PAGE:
In one of the most-attended speeches of her campaign so far, Democratic presidential hopeful Massachusetts Senator Elizabeth Warren outlined in New York City this week her plans for "big structural changes" to root out corruption in government. And she leveled her sights on what she seems to consider inadequate and ineffective regulation of financial advisors.
In her address, Warren, who regularly provokes antipathy in the financial advisory industry, cemented that reputation by singling out FAs and their regulators.
"So, it’s time for some new plans for our regulators. Far too many agencies act like wholly-owned subsidiaries of the companies they are supposed to regulate. When these agencies are captured, the results are collusion. Financial advisors who cheat people. Regulators look the other way. Enough is enough. Take down the 'For Sale' signs hanging outside of every federal building in Washington," Warren told an audience packed into lower Manhattan’s Washington Square Park.
Warren is not the only Democratic presidential hopeful to criticize the financial services industry. Former Vice President Joe Biden says workers, not Wall Street, built this country, and Vermont Senator Bernie Sanders talks about the “guts” needed to take on banks. New York Senator Kirsten Gillibrand, who dropped out of the presidential race, also focused on regulating the financial services industry, zeroing in on payday lending practices.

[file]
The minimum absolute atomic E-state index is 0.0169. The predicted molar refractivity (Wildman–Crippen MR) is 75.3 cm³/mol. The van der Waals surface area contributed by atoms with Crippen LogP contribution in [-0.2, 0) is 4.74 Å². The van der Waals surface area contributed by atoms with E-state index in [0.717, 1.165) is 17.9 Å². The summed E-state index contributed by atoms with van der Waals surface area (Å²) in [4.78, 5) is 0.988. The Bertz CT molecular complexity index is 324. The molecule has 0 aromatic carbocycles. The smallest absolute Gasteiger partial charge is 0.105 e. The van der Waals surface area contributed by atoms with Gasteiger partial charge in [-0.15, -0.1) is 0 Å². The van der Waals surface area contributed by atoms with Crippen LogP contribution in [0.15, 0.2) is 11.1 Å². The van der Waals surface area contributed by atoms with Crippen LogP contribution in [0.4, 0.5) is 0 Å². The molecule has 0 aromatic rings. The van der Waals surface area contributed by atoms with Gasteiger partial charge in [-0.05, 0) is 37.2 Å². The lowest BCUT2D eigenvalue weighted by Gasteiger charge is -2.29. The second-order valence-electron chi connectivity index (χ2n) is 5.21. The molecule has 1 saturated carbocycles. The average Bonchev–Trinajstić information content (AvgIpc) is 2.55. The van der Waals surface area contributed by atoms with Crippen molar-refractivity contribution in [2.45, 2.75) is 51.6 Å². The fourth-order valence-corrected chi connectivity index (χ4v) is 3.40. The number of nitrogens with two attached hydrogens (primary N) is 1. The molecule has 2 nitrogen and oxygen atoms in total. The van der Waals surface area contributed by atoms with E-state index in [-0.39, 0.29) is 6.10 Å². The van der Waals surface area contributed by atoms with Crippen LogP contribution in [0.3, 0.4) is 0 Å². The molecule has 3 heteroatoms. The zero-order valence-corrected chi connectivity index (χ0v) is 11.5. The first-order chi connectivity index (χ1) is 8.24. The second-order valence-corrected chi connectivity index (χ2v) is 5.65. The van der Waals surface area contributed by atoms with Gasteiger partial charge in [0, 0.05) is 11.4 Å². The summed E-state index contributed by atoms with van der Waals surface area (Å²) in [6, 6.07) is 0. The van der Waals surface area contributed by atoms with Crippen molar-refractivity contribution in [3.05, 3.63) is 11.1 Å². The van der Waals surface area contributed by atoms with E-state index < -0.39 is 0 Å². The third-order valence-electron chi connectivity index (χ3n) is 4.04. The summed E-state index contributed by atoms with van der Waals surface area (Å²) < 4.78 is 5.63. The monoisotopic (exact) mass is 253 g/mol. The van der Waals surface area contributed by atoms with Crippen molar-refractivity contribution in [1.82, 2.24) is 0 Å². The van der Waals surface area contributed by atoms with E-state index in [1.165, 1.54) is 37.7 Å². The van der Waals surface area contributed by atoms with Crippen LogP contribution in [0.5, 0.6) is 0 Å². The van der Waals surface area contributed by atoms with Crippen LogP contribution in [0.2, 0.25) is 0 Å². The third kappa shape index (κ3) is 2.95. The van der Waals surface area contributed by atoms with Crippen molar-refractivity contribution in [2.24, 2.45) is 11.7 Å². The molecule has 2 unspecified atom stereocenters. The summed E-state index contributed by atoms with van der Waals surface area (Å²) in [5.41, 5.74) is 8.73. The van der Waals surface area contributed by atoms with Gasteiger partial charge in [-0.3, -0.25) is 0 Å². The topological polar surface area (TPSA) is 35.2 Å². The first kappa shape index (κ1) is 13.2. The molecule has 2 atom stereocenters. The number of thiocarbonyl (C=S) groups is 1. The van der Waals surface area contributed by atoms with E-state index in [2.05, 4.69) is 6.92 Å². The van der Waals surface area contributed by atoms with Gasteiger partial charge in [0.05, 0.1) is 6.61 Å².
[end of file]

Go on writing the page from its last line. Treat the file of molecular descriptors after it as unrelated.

But no other presidential candidate has singled out FAs and their regulators as much as Warren, the mother of the Consumer Financial Protection Bureau, who has also endorsed Gillibrand’s payday lending bill.
Warren's speech comes at a time when some state officials have also begun focusing on FAs and their regulators.
Just this month, the Attorneys General from New York, California, Connecticut, Delaware, Maine, New Mexico, Oregon and the District joined force to file a federal lawsuit against the SEC and its Chairman Jay Clayton, seeking to undo the agency’s proposed Best Interest Regulation.
Have the industry and its regulators fought back in the arena of public opinion, trying to counter the negative portrayal of the financial services industry forwarded by some Democratic presidential hopefuls — Warren in particular — and the state AGs?
While Warren's comments on the regulation of financial advisors have so far been made generally, and not directed at any individual regulator, for this story FA-IQ posed the question to Finra, to gauge their reaction. Did they believe too many agencies act like "wholly-owned subsidiaries of the companies they are supposed to regulate?"
A spokesman said the industry self-regulator had no comment.
Yet not all are so quiet. Richard Hunt, who now leads the Consumer Banking Association and previously lobbied for Sifma, uses the Twitter handle @cajunbanker to voice his criticism of Warren's broader financial plans. Hunt argues that her proposed student loan forgiveness plan would disproportionately benefit high income earners, and tweeted: "On @SixtyMinutes there is [a] segment how @USPostService can't stop illegal drug delivery — yet @ewarrren @SenGillibrand want them in banking." The end of Hunt's tweet seems to sum up his perspective: "Absurd all the way around. #looney."